10 ways to cut the cost of your bathroom

Revamping your bathroom, but don't have the cash to splash? Use our expert advice to achieve a stylish new bathroom on a budget

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Remodelling or creating a new bathroom and worrying about the costs? These tips will help you stick to your budget and maybe even save some money in the process. Just think of all the luxury toiletries you can spend your savings on instead!

1. Consider your priorities

Take time to think about how you use your bathroom on a daily basis. If you only enjoy a soak in the bath once in a blue moon, do you need one at all? Or, if you usually have showers but love to unwind in the bath at the weekend, why not combine the two with a spacious shower-bath and save on the cost of a separate shower? Or, you could create a walk-in wet room instead. 

If you do use both, consider an L-shaped shower-bath. 'It’s the best of both worlds without needing a separate shower tray and cubicle.’ says Rob Tyson, interiors advisor for Victorian Plumbing.

2. Less (spend) is more (save)

Be economical with bathroom materials by creating focal points in specific places. ‘Tile some feature areas and leave the rest painted,’ says experienced renovator Jason Orme. ‘Focus on the splash zones around the bath, shower and behind the basin to maximise impact.’ 

3. Mix and match to save cash

Shop around for the best deals, putting your suite together from different suppliers and clearance sections. ‘Stay with white ceramic and you can mix and match pieces from multiple sources,’ says self builder and renovator Michael Holmes.

Consider what you use the most, and spend the most money on that. You're likely to use basin taps a lot more than bath taps, and floor tiles will need to take more wear and tear than wall tiles. So spend where it counts for a bathroom that will last.

4. Use visual tricks to up the luxe factor

If you don't want to knock walls down but you want to make your bathroom appear bigger, use visual tricks to give the illusion of more space. Choosing the right size tiles is one way to do this. ‘Large-format wall tiles in neutral shades can make the room look larger and more luxurious,’ says Sian O’Neill, of Topps Tiles.

‘Using the same tiles on the walls as you do on the floor can also create a seamless look. A well-placed wall-to-wall mirror can give the illusion of more space,’ adds Michael Holmes. ‘But avoid having it somewhere where you need tap and socket holes cut out, to keep costs down.’

small bathroom with freestanding bath and stylish screen

Patterned floor tiles from The Baked Tile Company create a focal point in this bathroom

(Image: © The Baked Tile Company)

5. Keep your layout as it is

Don’t reposition anything that doesn’t really need to be moved as it will add to plumbing costs. Moving the toilet would involve relocating both the toilet drain/vent and waste water systems, and also supplying water to its new spot. This can prove to be very costly.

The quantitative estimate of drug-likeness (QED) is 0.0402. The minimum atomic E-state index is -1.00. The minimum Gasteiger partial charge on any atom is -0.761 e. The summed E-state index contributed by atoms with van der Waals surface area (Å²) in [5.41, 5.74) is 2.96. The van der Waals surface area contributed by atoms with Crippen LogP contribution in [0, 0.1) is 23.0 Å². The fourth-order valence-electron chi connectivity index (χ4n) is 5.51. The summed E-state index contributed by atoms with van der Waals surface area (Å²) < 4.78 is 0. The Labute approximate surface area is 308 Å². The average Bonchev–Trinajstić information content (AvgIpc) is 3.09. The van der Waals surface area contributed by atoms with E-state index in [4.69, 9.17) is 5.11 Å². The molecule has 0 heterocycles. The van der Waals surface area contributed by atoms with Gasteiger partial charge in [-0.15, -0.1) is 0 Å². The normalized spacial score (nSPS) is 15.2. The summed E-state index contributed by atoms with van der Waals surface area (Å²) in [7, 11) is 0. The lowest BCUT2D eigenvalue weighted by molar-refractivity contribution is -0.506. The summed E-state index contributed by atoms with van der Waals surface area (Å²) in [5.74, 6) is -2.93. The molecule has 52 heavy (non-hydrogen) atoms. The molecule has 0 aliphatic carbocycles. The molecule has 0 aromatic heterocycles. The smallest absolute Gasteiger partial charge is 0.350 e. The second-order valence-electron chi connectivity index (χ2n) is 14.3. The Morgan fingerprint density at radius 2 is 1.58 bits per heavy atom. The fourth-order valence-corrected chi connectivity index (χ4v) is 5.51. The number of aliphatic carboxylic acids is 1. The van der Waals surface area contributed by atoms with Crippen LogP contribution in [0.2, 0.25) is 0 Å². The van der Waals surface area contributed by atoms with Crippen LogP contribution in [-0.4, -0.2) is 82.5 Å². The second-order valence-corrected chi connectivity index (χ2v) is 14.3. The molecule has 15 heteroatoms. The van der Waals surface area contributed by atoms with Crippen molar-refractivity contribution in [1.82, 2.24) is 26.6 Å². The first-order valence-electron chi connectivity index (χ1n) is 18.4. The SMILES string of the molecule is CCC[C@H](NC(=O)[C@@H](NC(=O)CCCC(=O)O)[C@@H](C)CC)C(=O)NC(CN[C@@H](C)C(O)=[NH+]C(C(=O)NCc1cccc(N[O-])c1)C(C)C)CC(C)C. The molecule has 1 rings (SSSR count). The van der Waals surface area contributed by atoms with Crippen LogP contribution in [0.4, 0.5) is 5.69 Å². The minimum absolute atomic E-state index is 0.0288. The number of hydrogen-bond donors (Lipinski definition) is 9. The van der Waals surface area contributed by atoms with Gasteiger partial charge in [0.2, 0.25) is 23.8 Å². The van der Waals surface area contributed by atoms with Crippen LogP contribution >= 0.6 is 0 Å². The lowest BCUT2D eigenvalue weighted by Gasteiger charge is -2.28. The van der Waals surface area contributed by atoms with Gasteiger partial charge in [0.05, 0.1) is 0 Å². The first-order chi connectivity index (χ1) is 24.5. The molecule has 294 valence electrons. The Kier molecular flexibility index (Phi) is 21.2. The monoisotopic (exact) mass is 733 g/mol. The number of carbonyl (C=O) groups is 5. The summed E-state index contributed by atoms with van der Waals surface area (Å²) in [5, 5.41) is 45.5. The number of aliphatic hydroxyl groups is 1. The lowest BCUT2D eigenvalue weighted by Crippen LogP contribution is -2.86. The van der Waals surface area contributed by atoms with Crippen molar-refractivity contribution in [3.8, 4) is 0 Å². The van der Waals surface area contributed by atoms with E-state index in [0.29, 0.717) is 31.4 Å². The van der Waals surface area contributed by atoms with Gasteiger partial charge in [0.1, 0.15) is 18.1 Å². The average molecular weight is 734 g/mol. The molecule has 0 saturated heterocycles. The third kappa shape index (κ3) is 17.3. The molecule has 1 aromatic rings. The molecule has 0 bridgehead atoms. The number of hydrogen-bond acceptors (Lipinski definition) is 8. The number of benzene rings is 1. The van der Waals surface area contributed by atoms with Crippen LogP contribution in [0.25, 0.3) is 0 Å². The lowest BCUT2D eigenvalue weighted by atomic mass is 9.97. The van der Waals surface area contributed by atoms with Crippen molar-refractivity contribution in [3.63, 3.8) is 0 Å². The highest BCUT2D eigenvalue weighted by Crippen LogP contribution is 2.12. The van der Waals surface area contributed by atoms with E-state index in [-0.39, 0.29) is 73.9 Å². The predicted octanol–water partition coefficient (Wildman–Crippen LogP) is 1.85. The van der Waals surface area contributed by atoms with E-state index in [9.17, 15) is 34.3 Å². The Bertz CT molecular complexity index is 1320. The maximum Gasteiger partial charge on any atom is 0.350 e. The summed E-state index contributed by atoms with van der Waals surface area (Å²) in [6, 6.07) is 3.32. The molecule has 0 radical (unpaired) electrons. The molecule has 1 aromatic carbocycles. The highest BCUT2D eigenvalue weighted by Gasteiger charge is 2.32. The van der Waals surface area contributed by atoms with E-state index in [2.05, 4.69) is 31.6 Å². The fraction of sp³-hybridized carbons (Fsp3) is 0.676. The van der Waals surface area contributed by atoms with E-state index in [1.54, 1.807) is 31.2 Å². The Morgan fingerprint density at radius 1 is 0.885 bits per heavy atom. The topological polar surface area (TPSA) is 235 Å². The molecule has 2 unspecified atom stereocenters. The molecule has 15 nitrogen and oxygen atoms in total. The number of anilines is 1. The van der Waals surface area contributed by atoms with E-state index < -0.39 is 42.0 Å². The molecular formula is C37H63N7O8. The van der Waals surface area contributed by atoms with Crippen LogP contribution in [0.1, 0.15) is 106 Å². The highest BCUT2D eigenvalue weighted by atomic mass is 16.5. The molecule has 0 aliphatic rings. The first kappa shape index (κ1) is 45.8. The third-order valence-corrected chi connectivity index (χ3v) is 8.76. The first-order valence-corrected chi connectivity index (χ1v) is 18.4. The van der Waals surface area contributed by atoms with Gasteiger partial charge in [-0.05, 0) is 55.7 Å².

6. Go faux to cut back on spend

It can be hard to tell the difference between natural materials like stone and wood, and their imitation counterparts. Opting for porcelain or ceramic tiles that look like stone, marble or wood will offer you the same aesthetic as the real thing but at a fraction of the price. Effect tiles are also lower maintenance as they don’t need sealing to protect them from water damage.

7. Simplify the scheme with easy-fix sanitaryware

‘Bathroom products have trended towards hiding as much of the plumbing behind walls as possible, and sleeking up the overall scheme by sinking shower trays into the floor structure, for example, which has implications for waste positions,’ says Jason Orme. ‘All this can create extra work for your installer – making the project expensive. More mainstream products will require little additional structural work.’

grey and white modern bathroom

Wall-hung units can help make a small space feel bigger by keeping the floor clear. Denver units, all Soak.com

8. Light up the room to enhance space (cheaply)

‘Bright bathroom lighting can make a room feel spacious and fresh,’ says Michael Holmes. ‘You can switch a single central ceiling pendant for a multi-lamp fitting without having to alter the wiring. But make sure fittings are IP rated so they are safe to use in wet areas.’

Check out suppliers’ clearance areas to see if they have any one-off lights that would suit your scheme for a fraction of the normal price

grey toned bathroom with grey freestanding bath and small gallery wall

(Image: © Victoria Plum)

9. Planning makes perfect 

Attention to detail when planning your space means you’ll get it right first time, which can save you money correcting mistakes later. Make use of free online planning tools, or work with a company that offers a free design service. 3D plans are a great way to see whether your choice of products will fit. Talk to your plumber or fitter before you buy, too, as they’ll be able to tell you if what you want is suited to your space.

10. Save water

Once you're in, there are lots of specially designed taps available that can reduce water usage by half compared to regular taps, saving on your water bills. And fitting a flow restrictor to your shower will limit the amount of water you use without compromising its performance.

A Bristan shower flow restrictor from Victorian Plumbing costs £7.95, and limits the fall of water to six litres per minute. Other water-saving gadgets include the Hippo, which is popped into the toilet cistern to reduce the amount of water used in a flush by up to three litres.

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